WASHINGTON — Independent advocacy groups will be able to spend more money to try to influence federal elections under a decision Friday from a federal appeals court that overturned rules limiting nonprofits' campaign spending.
Three judges of the U.S. Court of Appeals in Washington agreed with Emily's List, a nonprofit that backs women Democratic candidates who support abortion rights, that the regulations limited free-speech rights.
The Federal Election Commission enacted the rules in 2005, after concerns were raised about the amount of unlimited "soft money" contributions used to fund attacks in the 2004 election.
The FEC said nonprofits would have to pay for political activities involving federal candidates using limited "hard money" contributions. Individuals are only allowed to donate up to $5,000 annually to a nonprofit that indicates it plans to use the money to support or oppose a federal candidate.
"The First Amendment, as interpreted by the Supreme Court, protects the right of individual citizens to spend unlimited amounts to express their views about policy issues and candidates for public office," the court ruling said. The First Amendment also "safeguards the right of citizens to band together and pool their resources as an unincorporated group or nonprofit organization in order to express their views about policy issues and candidates for public office."
The opinion was written by Judge Brett Kavanaugh, who was nominated in 2006 by President George W. Bush after working as his aide in the White House, and supported by Judge Karen Henderson, nominated by President Ronald Reagan. Judge Janice Rogers Brown, also a Bush nominee, agreed with the conclusion but wrote a separate opinion that criticized the majority for its sweeping interpretation of First Amendment issues.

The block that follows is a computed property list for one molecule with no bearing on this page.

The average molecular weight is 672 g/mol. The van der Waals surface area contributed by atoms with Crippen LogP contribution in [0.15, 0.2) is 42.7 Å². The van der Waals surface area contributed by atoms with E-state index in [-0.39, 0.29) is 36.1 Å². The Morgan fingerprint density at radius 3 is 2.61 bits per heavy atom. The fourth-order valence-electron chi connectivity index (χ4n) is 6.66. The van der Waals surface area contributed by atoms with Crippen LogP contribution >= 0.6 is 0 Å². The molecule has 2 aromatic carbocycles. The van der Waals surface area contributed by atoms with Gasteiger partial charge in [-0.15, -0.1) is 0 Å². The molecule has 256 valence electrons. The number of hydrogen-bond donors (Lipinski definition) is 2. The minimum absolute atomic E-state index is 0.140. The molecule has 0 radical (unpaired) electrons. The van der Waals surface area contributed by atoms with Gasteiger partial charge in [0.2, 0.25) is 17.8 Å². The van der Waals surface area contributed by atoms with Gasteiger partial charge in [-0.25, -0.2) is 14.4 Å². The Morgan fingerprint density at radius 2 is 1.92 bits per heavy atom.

FEC spokeswoman Judith Ingram said the agency was studying the opinion and had not decided whether to appeal.
Richard L. Hasen, a professor specializing in election law at Loyola Law School in Los Angeles, said the opinion follows the lead in recent years of the Supreme Court, which has repeatedly struck down campaign-finance limits as unconstitutional.
"It's going to make it easier for people — and I would say eventually corporations and unions — to give money to political committees to spend on elections," Hasen said. He said the opinion would put political parties at a disadvantage because they are still bound by the fundraising limits.
The ruling comes two weeks after the Supreme Court signaled it might let corporations and unions spend freely to help their favored candidates in time for next year's elections. The high court's inclination emerged during questioning by justices during oral argument in a case that began with a dispute over whether a conservative group's 90-minute movie that harshly criticized Hillary Rodham Clinton during last year's presidential campaign should be regulated as a campaign ad or treated like any other movie that doesn't face campaign regulations.
The court came back two weeks early from its summer vacation to hear broader arguments over the limits on campaign spending by corporations and unions.
Larry Noble, former general counsel at the FEC, said he is worried the courts are going to leave a campaign-finance system "so full of holes that it will be basically ineffective."
"Overall the courts are pulling back on the campaign-finance laws, and after all the dust settles we'll have to see what the system looks like," Noble said. "The question is: Will Congress do anything about it?"